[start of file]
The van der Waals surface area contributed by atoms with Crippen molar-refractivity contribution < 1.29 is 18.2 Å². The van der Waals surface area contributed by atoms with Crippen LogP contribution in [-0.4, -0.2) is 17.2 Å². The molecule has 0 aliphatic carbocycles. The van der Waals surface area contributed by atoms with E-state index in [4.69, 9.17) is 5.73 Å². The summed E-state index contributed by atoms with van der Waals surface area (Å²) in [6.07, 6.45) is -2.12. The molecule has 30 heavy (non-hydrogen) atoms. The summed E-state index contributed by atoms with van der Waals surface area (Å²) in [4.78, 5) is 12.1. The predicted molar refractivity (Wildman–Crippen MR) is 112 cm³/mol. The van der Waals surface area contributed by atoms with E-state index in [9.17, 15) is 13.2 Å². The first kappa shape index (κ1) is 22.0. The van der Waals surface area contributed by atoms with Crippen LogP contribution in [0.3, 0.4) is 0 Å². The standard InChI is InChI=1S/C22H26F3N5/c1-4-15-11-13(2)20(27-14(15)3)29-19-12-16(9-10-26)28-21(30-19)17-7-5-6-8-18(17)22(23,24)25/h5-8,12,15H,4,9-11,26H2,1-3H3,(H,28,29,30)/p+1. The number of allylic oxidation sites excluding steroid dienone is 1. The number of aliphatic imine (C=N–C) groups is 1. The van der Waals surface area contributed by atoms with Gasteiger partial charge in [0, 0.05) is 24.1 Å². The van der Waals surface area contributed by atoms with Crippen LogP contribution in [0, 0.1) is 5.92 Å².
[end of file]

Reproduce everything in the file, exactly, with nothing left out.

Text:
The van der Waals surface area contributed by atoms with Crippen molar-refractivity contribution < 1.29 is 18.2 Å². The van der Waals surface area contributed by atoms with Crippen LogP contribution in [-0.4, -0.2) is 17.2 Å². The molecule has 0 aliphatic carbocycles. The van der Waals surface area contributed by atoms with E-state index in [4.69, 9.17) is 5.73 Å². The summed E-state index contributed by atoms with van der Waals surface area (Å²) in [6.07, 6.45) is -2.12. The molecule has 30 heavy (non-hydrogen) atoms. The summed E-state index contributed by atoms with van der Waals surface area (Å²) in [4.78, 5) is 12.1. The predicted molar refractivity (Wildman–Crippen MR) is 112 cm³/mol. The van der Waals surface area contributed by atoms with E-state index in [9.17, 15) is 13.2 Å². The first kappa shape index (κ1) is 22.0. The van der Waals surface area contributed by atoms with Crippen LogP contribution in [0.3, 0.4) is 0 Å². The standard InChI is InChI=1S/C22H26F3N5/c1-4-15-11-13(2)20(27-14(15)3)29-19-12-16(9-10-26)28-21(30-19)17-7-5-6-8-18(17)22(23,24)25/h5-8,12,15H,4,9-11,26H2,1-3H3,(H,28,29,30)/p+1. The number of allylic oxidation sites excluding steroid dienone is 1. The number of aliphatic imine (C=N–C) groups is 1. The van der Waals surface area contributed by atoms with Gasteiger partial charge in [0, 0.05) is 24.1 Å². The van der Waals surface area contributed by atoms with Crippen LogP contribution in [0, 0.1) is 5.92 Å².